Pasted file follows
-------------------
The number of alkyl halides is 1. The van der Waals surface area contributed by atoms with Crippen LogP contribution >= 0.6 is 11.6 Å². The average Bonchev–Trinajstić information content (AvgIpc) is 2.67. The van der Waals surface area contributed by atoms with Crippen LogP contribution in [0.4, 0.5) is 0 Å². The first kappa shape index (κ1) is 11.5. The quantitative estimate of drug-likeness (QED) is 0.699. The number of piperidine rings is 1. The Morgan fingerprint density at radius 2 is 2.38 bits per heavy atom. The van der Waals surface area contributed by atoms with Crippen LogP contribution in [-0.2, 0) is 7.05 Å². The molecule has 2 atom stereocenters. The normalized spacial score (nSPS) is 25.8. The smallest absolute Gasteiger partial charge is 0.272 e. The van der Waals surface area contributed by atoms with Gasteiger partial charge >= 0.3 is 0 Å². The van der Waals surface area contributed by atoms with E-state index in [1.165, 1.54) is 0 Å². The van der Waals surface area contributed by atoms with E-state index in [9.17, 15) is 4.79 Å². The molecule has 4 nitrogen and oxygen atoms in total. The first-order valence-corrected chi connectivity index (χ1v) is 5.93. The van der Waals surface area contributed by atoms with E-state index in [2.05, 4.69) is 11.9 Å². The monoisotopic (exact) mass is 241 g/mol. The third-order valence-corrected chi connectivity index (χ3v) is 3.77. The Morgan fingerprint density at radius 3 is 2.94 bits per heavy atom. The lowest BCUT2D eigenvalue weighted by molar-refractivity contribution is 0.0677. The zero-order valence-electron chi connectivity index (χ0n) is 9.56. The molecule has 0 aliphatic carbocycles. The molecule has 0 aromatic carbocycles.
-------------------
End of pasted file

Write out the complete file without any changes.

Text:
The number of alkyl halides is 1. The van der Waals surface area contributed by atoms with Crippen LogP contribution >= 0.6 is 11.6 Å². The average Bonchev–Trinajstić information content (AvgIpc) is 2.67. The van der Waals surface area contributed by atoms with Crippen LogP contribution in [0.4, 0.5) is 0 Å². The first kappa shape index (κ1) is 11.5. The quantitative estimate of drug-likeness (QED) is 0.699. The number of piperidine rings is 1. The Morgan fingerprint density at radius 2 is 2.38 bits per heavy atom. The van der Waals surface area contributed by atoms with Crippen LogP contribution in [-0.2, 0) is 7.05 Å². The molecule has 2 atom stereocenters. The normalized spacial score (nSPS) is 25.8. The smallest absolute Gasteiger partial charge is 0.272 e. The van der Waals surface area contributed by atoms with Gasteiger partial charge >= 0.3 is 0 Å². The van der Waals surface area contributed by atoms with E-state index in [1.165, 1.54) is 0 Å². The van der Waals surface area contributed by atoms with E-state index in [9.17, 15) is 4.79 Å². The molecule has 4 nitrogen and oxygen atoms in total. The first-order valence-corrected chi connectivity index (χ1v) is 5.93. The van der Waals surface area contributed by atoms with E-state index in [2.05, 4.69) is 11.9 Å². The monoisotopic (exact) mass is 241 g/mol. The third-order valence-corrected chi connectivity index (χ3v) is 3.77. The Morgan fingerprint density at radius 3 is 2.94 bits per heavy atom. The lowest BCUT2D eigenvalue weighted by molar-refractivity contribution is 0.0677. The zero-order valence-electron chi connectivity index (χ0n) is 9.56. The molecule has 0 aliphatic carbocycles. The molecule has 0 aromatic carbocycles.